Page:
(Reuters) - Gilead Sciences Inc (GILD.O) posted better-than-expected third-quarter profit on Thursday, but shares fell after hours as use of its flagship hepatitis C drugs waned further and the company said it expects to feel the full impact of more competition in the current quarter.
Shares of Gilead, which in August paid nearly $12 billion for cancer immunotherapy company Kite Pharma, fell as much as 4 percent after hours and were last trading at $74.94.
For the quarter, the drugmaker said it earned $2.27 a share after one-time items. Wall Street analysts, on average, had forecast $2.13 a share, according to Thomson Reuters I/B/E/S.
Gilead’s quarterly sales of hepatitis C drugs Sovaldi, Harvoni, Epclusa and Vosevi totaled $2.2 billion, down from $3.3 billion a year earlier, and near the $2.24 billion forecast by analysts. The company’s antiviral and HIV drug sales rose to $3.6 billion from $3.5 billion.
Net income fell to $2.7 billion from $3.3 billion in the year-ago quarter.
Gilead warned earlier this year that sales of its high-priced hepatitis C drugs were declining as fewer patients were deemed eligible for treatment and competition increased from rivals like AbbVie Inc (ABBV.N).
“New competition has further eroded Gilead’s market share and net pricing,” Gilead Chief Executive Officer John Milligan told investors on a conference call. “The impact ... will be more fully reflected beginning in the fourth quarter.”
The company said it now expects full-year 2017 hepatitis C sales of no more than $9 billion, down from a previous high-end estimate of $9.5 billion.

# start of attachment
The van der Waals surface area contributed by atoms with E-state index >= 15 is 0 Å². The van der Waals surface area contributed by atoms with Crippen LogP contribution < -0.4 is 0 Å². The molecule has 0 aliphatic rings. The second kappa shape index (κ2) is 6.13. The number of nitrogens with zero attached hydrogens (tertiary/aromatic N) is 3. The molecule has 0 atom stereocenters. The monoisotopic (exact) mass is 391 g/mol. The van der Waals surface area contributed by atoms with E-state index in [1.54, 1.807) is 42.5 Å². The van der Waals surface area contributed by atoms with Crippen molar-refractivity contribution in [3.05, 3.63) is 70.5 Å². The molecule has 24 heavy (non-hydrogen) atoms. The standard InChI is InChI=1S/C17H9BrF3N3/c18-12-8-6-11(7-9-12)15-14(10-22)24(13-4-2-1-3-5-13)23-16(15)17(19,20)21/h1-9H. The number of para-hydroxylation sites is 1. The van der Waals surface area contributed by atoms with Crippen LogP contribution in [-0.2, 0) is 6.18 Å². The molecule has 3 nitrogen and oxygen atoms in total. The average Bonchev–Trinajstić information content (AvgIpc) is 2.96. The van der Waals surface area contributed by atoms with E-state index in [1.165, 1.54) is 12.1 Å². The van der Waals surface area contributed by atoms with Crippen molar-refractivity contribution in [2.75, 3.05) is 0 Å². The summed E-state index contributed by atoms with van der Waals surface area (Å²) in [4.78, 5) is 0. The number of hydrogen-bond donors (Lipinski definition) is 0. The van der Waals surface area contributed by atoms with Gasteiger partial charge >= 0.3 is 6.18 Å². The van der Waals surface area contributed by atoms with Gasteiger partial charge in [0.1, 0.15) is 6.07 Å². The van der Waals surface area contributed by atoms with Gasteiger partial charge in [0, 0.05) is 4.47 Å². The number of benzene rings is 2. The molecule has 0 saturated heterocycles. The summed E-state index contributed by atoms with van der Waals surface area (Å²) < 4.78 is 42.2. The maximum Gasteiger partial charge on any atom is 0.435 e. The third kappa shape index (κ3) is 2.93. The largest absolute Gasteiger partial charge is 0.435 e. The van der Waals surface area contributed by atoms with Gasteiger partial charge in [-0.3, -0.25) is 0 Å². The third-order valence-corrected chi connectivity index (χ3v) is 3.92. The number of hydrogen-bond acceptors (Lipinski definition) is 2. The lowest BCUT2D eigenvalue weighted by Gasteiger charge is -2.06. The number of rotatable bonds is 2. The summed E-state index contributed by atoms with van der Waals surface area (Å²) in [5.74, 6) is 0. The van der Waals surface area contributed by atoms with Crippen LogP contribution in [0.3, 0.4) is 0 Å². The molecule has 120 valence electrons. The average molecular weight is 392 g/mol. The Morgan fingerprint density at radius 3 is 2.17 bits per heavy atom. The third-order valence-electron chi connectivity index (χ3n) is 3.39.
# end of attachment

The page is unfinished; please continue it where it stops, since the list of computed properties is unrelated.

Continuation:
If the forecast rate continues through next year, it implies full-year 2018 sales of around $5.4 billion - below the mean Wall Street forecast of $6.9 billion - but Gilead executives declined to comment on expectations for next year.
Evercore ISI analyst Umer Raffat said in a research note that it was “not clear if Gilead is just setting expectations low or if they’re seeing something more.”
Gilead also raised the lower end of its full-year 2017 product sales outlook to $24.5 billion from a previous estimate of $24 billion, leaving the upper end unchanged at $25.5 billion.
Overall quarterly revenue fell to $6.5 billion from $7.5 billion, while analysts had forecast $6.4 billion. Research and development costs dropped to $789 million from $1.14 billion.
Gilead said it was still working on logistics for launching sales of newly approved Yescarta, the $373,000 one-time treatment for non-Hodgkin lymphoma developed by Kite. The therapy is part of a new class known as chimeric antigen receptor T-cells (CAR-T) designed to reprogram immune system cells to attack cancer cells.
Milligan said Gilead continues to explore other acquisitions, including “bringing in technology that will enhance our ability to move CAR-T forward.”
Reporting by Deena Beasley in Los Angeles; Editing by David Gregorio and Matthew Lewis